Bartholomew Beale was the son of the painter, Mary Beale (1633-1699) whose Potrait of a Youth (Bartholomew Beale) was given to Dulwich Picture Gallery by Charles Fairfax Murray in 1911. As a child, Bartholomew Beale assisted his mother Mary Beale in her studio. It was expected that he too would become a painter. The bust upon which Bartholomew rests his hand in this portrait probably alludes to this. It appears to represent the ancient Greek poet, Homer. Blind and impoverished, Homer had long been considered the embodiment of artistic integrity, because he was true to his genius and did not seek to gain wealth from his art. As such, Homer would have acted as the perfect model for an aspiring young artist. Yet Bartholomew followed a different path and in 1680 entered Clare College, Cambridge to study medicine. In 1687, he settled in Coventry to practise as a physician until his untimely death in 1698.
The painting is included in the Catalogue Raisonné of the paintings of Sir Peter Lely, by Sir Oliver Millar and Diana Dethloff. We are grateful to them both for their kind assistance with the cataloguing of this pair of paintings.
The painting is in fine carved-wood frames, which date from around 1740. The frame is English, but the design has distinct northern European overtones. There is a painting by Lely in the same frame in the Dulwich Picture Gallery, which was purchased directly from Horace Walpole’s sale in 1842. However, the painting was already in the frame when Walpole acquired it in 1776 at the sale of its previous owner, a Mr Lovibord. So it is most likely that Mr Lovibord was the owner of this pair of paintings, which, should the portrait of the young lady have come from the Strawberry Hill Collection, have been reunited between 1842 and the 1880s, when Charles Butler bought them.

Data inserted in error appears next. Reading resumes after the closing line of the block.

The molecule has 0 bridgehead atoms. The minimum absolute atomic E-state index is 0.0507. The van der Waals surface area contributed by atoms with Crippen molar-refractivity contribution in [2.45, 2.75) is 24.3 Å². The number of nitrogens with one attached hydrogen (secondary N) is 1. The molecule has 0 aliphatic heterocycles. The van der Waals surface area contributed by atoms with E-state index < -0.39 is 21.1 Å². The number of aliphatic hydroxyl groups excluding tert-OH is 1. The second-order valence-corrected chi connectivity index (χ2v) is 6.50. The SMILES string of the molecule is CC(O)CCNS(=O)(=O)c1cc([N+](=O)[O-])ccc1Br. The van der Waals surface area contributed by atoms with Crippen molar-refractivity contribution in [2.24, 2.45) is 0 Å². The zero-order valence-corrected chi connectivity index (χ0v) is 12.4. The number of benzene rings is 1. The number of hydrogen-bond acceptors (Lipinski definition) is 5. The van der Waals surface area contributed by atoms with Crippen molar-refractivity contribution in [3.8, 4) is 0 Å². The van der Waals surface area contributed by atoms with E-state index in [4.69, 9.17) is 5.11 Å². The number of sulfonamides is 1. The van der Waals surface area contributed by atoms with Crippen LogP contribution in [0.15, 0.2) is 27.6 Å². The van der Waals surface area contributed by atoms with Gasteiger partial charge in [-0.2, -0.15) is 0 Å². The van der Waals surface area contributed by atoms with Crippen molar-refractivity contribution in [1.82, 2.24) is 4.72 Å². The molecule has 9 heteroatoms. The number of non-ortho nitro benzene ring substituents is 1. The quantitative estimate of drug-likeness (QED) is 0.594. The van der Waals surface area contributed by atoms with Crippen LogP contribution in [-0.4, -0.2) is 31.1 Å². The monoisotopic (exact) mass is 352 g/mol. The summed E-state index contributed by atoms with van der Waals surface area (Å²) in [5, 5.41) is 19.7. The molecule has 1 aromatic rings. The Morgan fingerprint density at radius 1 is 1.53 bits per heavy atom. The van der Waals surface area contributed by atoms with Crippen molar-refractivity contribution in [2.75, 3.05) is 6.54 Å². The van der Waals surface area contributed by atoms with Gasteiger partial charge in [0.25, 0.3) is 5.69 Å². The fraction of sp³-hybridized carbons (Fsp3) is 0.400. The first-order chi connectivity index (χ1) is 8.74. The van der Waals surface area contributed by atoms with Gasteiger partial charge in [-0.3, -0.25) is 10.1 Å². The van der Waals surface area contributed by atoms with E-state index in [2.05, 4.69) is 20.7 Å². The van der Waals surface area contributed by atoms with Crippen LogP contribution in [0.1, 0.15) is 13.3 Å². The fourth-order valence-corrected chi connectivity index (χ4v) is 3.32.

Beginning his career as a painter after the death of Sir Anthony Van Dyck, Sir Peter Lely became the most respected and wealthy painter of his day. He was a pupil of Frans Pieterszon de Grebber in Haarlem and in 1637, he accompanied William II of Orange to England where the prince married the daughter of Charles I. Lely fell into favor with the King and during the Civil War he painted his portrait in prison shortly before his execution. In 1660, the new King Charles II gave Peter Lely the title of ‘Court Painter.’ He was knighted, and was appointed chamberlain, which entitled him to a fixed pension and it became the height of English fashion to be painted by him in his studio in Convent Garden.
Probably Mr Lovibord; to 1776
Charles Butler; purchased c. 1885; by descent in the family to:
Private collection, England; to 2006
Dulwich Picture Gallery, 2010
London, Royal Academy, The Age of Charles II, 1960-1, catalogued as: Portrait of a Young Man, half length resting his right hand on a bust. Probably painted c. 1670-75. The sitter may be a member of the Beale family, with whom Lely was on very friendly terms, and Charles Beale's drawing of this head is among his drawings in the British Museum; the sitter is possibly to be identified with one of Mary Beale's sons, perhaps Charles(1660-1714), the painter and draughtsman.